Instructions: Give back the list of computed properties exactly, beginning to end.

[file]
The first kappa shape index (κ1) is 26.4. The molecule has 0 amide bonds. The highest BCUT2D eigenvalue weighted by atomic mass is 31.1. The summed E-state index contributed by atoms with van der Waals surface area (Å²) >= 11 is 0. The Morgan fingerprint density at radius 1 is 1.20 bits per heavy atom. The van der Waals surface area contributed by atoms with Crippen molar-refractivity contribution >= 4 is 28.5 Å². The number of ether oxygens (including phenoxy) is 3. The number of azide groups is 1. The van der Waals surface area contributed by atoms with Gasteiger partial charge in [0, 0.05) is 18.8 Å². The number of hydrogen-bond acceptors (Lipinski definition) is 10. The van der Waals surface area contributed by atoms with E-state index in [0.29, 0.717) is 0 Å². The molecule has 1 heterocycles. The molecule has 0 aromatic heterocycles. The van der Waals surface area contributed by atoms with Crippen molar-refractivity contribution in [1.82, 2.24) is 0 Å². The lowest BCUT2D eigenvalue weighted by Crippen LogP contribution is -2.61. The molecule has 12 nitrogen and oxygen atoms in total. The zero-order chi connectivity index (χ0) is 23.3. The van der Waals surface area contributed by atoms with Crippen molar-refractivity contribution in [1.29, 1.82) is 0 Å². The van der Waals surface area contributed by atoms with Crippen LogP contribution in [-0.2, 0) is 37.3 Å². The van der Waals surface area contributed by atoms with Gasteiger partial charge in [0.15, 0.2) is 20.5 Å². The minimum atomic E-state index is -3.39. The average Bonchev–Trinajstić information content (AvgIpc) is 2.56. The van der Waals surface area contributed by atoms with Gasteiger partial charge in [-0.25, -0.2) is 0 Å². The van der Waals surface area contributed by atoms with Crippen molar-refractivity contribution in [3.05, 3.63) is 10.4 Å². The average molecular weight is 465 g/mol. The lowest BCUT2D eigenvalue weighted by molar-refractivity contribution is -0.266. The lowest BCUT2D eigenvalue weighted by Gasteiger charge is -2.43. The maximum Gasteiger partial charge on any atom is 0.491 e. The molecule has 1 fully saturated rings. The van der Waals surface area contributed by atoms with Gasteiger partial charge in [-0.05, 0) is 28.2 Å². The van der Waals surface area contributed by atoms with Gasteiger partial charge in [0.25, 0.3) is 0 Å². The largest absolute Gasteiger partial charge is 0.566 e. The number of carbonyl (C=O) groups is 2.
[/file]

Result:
The first kappa shape index (κ1) is 26.4. The molecule has 0 amide bonds. The highest BCUT2D eigenvalue weighted by atomic mass is 31.1. The summed E-state index contributed by atoms with van der Waals surface area (Å²) >= 11 is 0. The Morgan fingerprint density at radius 1 is 1.20 bits per heavy atom. The van der Waals surface area contributed by atoms with Crippen molar-refractivity contribution >= 4 is 28.5 Å². The number of ether oxygens (including phenoxy) is 3. The number of azide groups is 1. The van der Waals surface area contributed by atoms with Gasteiger partial charge in [0, 0.05) is 18.8 Å². The number of hydrogen-bond acceptors (Lipinski definition) is 10. The van der Waals surface area contributed by atoms with E-state index in [0.29, 0.717) is 0 Å². The molecule has 1 heterocycles. The molecule has 0 aromatic heterocycles. The van der Waals surface area contributed by atoms with Crippen molar-refractivity contribution in [1.82, 2.24) is 0 Å². The lowest BCUT2D eigenvalue weighted by Crippen LogP contribution is -2.61. The molecule has 12 nitrogen and oxygen atoms in total. The zero-order chi connectivity index (χ0) is 23.3. The van der Waals surface area contributed by atoms with Crippen molar-refractivity contribution in [1.29, 1.82) is 0 Å². The van der Waals surface area contributed by atoms with Crippen LogP contribution in [-0.2, 0) is 37.3 Å². The van der Waals surface area contributed by atoms with Gasteiger partial charge in [0.15, 0.2) is 20.5 Å². The minimum atomic E-state index is -3.39. The average Bonchev–Trinajstić information content (AvgIpc) is 2.56. The van der Waals surface area contributed by atoms with Gasteiger partial charge in [-0.25, -0.2) is 0 Å². The van der Waals surface area contributed by atoms with Crippen molar-refractivity contribution in [3.05, 3.63) is 10.4 Å². The average molecular weight is 465 g/mol. The lowest BCUT2D eigenvalue weighted by molar-refractivity contribution is -0.266. The lowest BCUT2D eigenvalue weighted by Gasteiger charge is -2.43. The maximum Gasteiger partial charge on any atom is 0.491 e. The molecule has 1 fully saturated rings. The van der Waals surface area contributed by atoms with Gasteiger partial charge in [-0.05, 0) is 28.2 Å². The van der Waals surface area contributed by atoms with Gasteiger partial charge in [0.25, 0.3) is 0 Å². The largest absolute Gasteiger partial charge is 0.566 e. The number of carbonyl (C=O) groups is 2.